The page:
After waiting for what seemed like an ETERNITY to get tickets to the National Museum of African American History and Culture, I was FINALLY able to score some a few months ago and make my way there on October 8th, 2017. I felt overly excited and anxious as we slowly crammed ourselves into an elevator that would take us down to the Slavery and Freedom exhibits. As I turn left, I noticed the dates painted on the wall descending with each floor from 2017 down to the 1400s. I could feel the sheer excitement in the elevator, as well as the nerves and could overhear the murmurs of “I don’t know if I’m ready for this.” As we entered the first of the History Galleries and embarked on the dimly lit path for the museum’s “Transatlantic Slave Trade” section, I took note of a plaque that read:
The Marriage of Queen Isabella I and King Ferdinand II created the Spanish Kingdom. Considered religious zealots, they cemented their control through the church, driving out non-Catholics. In 1492 their army conquered the Muslim inhabitants of Spain, known as Moors, and banished them from the kingdom. Jews and Muslims, who refused to convert to Christianity were violently expelled or executed. In their kingdom, national identity was defined by “limpieza de sangre,” or pure blood.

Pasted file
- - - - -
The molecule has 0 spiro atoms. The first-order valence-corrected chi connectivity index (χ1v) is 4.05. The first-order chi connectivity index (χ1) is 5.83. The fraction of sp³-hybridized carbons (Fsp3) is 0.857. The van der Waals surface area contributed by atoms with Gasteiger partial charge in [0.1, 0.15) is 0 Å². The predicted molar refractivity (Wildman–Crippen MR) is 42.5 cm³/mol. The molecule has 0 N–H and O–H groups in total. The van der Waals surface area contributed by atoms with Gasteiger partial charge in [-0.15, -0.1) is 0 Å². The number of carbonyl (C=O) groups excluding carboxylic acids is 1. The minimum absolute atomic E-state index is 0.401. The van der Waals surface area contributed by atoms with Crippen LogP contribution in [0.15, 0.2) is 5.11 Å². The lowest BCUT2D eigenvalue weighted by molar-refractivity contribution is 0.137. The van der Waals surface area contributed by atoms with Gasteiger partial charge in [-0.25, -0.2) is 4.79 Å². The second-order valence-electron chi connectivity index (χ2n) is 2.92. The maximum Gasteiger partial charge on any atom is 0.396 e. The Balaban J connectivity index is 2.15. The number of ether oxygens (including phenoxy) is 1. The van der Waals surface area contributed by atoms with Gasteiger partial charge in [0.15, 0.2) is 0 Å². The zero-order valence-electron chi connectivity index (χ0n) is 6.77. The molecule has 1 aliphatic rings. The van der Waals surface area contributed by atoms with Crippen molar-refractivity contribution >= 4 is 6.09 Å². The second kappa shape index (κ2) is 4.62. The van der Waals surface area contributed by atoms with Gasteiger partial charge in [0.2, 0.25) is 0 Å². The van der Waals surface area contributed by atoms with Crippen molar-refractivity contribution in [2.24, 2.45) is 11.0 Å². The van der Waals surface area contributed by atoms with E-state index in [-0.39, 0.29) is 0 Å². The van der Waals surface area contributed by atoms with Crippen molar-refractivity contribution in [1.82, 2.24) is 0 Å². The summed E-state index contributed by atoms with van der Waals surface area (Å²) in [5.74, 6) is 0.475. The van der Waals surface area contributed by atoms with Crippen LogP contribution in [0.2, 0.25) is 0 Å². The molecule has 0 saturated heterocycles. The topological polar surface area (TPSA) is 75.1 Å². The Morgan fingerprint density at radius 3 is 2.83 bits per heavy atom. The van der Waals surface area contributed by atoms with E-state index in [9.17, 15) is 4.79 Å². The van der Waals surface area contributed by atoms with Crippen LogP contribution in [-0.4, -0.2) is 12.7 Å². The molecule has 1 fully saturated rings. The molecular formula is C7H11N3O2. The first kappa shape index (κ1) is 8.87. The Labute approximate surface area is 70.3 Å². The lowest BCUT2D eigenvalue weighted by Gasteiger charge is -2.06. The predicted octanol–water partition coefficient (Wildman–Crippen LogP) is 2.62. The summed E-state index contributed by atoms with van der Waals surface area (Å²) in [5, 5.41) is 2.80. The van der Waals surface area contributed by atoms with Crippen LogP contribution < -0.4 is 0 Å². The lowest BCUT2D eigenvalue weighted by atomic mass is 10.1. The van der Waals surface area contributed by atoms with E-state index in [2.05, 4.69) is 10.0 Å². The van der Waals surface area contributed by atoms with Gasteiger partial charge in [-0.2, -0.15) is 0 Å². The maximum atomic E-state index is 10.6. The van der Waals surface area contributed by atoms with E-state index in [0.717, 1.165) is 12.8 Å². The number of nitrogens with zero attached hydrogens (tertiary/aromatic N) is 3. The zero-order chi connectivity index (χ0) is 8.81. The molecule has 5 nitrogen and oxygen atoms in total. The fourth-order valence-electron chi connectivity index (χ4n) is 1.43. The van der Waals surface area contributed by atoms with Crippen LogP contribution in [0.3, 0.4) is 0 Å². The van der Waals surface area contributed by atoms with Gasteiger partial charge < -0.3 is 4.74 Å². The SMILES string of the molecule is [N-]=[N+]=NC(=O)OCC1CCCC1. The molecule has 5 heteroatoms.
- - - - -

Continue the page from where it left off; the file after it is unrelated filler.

I couldn’t help but slowly re-read the last line, “In their kingdom, national identity was defined by ‘limpieza de sangre,’ or pure blood,” because who knew that 500+ years later, I would continue to hear versions of this expression in places that I frequent and love (like the salón, around the block, in schools, the internet, and, worse of all, at gatherings with family and friends). Soon, it clicked, and I thought to myself: “This is why Dominicans believe and say shit like this!”